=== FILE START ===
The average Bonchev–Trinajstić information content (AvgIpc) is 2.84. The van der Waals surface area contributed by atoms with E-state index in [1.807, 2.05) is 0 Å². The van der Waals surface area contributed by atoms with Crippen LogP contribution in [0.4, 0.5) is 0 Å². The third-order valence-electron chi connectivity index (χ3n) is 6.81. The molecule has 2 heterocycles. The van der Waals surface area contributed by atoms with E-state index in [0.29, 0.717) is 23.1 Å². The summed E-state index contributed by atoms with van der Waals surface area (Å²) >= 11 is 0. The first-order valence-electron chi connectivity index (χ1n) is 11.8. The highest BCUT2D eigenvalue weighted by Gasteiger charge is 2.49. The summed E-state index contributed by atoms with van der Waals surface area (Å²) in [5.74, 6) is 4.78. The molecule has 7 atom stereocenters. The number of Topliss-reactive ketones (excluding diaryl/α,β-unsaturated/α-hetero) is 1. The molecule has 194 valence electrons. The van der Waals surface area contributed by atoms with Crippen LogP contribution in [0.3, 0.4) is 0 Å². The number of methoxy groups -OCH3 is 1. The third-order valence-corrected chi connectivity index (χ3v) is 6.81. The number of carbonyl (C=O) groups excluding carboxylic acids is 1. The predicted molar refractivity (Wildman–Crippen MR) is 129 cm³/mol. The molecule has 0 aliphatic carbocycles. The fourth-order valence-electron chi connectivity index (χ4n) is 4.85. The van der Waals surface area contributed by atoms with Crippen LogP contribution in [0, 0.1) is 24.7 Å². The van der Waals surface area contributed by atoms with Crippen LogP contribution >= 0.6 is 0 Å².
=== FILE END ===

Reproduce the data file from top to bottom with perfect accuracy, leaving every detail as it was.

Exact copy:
The average Bonchev–Trinajstić information content (AvgIpc) is 2.84. The van der Waals surface area contributed by atoms with E-state index in [1.807, 2.05) is 0 Å². The van der Waals surface area contributed by atoms with Crippen LogP contribution in [0.4, 0.5) is 0 Å². The third-order valence-electron chi connectivity index (χ3n) is 6.81. The molecule has 2 heterocycles. The van der Waals surface area contributed by atoms with E-state index in [0.29, 0.717) is 23.1 Å². The summed E-state index contributed by atoms with van der Waals surface area (Å²) >= 11 is 0. The first-order valence-electron chi connectivity index (χ1n) is 11.8. The highest BCUT2D eigenvalue weighted by Gasteiger charge is 2.49. The summed E-state index contributed by atoms with van der Waals surface area (Å²) in [5.74, 6) is 4.78. The molecule has 7 atom stereocenters. The number of Topliss-reactive ketones (excluding diaryl/α,β-unsaturated/α-hetero) is 1. The molecule has 194 valence electrons. The van der Waals surface area contributed by atoms with Crippen LogP contribution in [0.3, 0.4) is 0 Å². The number of methoxy groups -OCH3 is 1. The third-order valence-corrected chi connectivity index (χ3v) is 6.81. The number of carbonyl (C=O) groups excluding carboxylic acids is 1. The predicted molar refractivity (Wildman–Crippen MR) is 129 cm³/mol. The molecule has 0 aliphatic carbocycles. The fourth-order valence-electron chi connectivity index (χ4n) is 4.85. The van der Waals surface area contributed by atoms with Crippen LogP contribution in [0, 0.1) is 24.7 Å². The van der Waals surface area contributed by atoms with Crippen LogP contribution >= 0.6 is 0 Å².